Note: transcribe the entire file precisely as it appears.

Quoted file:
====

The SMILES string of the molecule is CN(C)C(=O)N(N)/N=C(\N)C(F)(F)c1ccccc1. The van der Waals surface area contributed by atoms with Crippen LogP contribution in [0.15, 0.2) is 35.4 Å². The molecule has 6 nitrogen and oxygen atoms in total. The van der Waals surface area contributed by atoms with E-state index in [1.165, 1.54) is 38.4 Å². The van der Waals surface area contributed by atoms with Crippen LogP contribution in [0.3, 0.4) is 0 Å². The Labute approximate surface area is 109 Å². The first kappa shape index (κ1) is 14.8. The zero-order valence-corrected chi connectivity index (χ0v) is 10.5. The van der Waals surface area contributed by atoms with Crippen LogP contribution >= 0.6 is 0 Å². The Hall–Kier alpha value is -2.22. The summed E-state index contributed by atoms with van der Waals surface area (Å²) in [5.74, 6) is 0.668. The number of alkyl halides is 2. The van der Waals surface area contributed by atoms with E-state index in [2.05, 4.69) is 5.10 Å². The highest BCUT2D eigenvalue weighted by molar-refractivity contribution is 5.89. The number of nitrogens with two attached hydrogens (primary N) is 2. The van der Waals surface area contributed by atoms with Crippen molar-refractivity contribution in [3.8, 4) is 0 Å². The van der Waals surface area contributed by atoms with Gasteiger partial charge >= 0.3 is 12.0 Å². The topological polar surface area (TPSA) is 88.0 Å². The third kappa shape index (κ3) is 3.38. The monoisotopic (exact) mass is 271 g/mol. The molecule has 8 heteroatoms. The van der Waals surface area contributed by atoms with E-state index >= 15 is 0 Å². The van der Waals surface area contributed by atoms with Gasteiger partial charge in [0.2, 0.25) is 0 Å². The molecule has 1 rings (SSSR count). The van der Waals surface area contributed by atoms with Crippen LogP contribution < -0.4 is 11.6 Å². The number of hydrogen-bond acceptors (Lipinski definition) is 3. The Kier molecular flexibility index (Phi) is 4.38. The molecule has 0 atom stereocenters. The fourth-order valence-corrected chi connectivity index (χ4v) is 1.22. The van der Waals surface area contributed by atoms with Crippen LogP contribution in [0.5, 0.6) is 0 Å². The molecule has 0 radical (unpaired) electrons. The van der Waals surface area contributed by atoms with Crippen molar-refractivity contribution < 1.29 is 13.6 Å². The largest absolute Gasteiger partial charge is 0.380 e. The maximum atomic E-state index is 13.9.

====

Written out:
The SMILES string of the molecule is CN(C)C(=O)N(N)/N=C(\N)C(F)(F)c1ccccc1. The van der Waals surface area contributed by atoms with Crippen LogP contribution in [0.15, 0.2) is 35.4 Å². The molecule has 6 nitrogen and oxygen atoms in total. The van der Waals surface area contributed by atoms with E-state index in [1.165, 1.54) is 38.4 Å². The van der Waals surface area contributed by atoms with Crippen LogP contribution in [0.3, 0.4) is 0 Å². The Labute approximate surface area is 109 Å². The first kappa shape index (κ1) is 14.8. The zero-order valence-corrected chi connectivity index (χ0v) is 10.5. The van der Waals surface area contributed by atoms with Crippen LogP contribution >= 0.6 is 0 Å². The Hall–Kier alpha value is -2.22. The summed E-state index contributed by atoms with van der Waals surface area (Å²) in [5.74, 6) is 0.668. The number of alkyl halides is 2. The van der Waals surface area contributed by atoms with E-state index in [2.05, 4.69) is 5.10 Å². The highest BCUT2D eigenvalue weighted by molar-refractivity contribution is 5.89. The number of nitrogens with two attached hydrogens (primary N) is 2. The van der Waals surface area contributed by atoms with Crippen molar-refractivity contribution in [3.8, 4) is 0 Å². The van der Waals surface area contributed by atoms with Gasteiger partial charge >= 0.3 is 12.0 Å². The topological polar surface area (TPSA) is 88.0 Å². The third kappa shape index (κ3) is 3.38. The monoisotopic (exact) mass is 271 g/mol. The molecule has 8 heteroatoms. The van der Waals surface area contributed by atoms with E-state index >= 15 is 0 Å². The van der Waals surface area contributed by atoms with Gasteiger partial charge in [0.2, 0.25) is 0 Å². The molecule has 1 rings (SSSR count). The van der Waals surface area contributed by atoms with Crippen LogP contribution < -0.4 is 11.6 Å². The number of hydrogen-bond acceptors (Lipinski definition) is 3. The Kier molecular flexibility index (Phi) is 4.38. The molecule has 0 atom stereocenters. The fourth-order valence-corrected chi connectivity index (χ4v) is 1.22. The van der Waals surface area contributed by atoms with Crippen LogP contribution in [0.5, 0.6) is 0 Å². The molecule has 0 radical (unpaired) electrons. The van der Waals surface area contributed by atoms with Crippen molar-refractivity contribution < 1.29 is 13.6 Å². The largest absolute Gasteiger partial charge is 0.380 e. The maximum atomic E-state index is 13.9.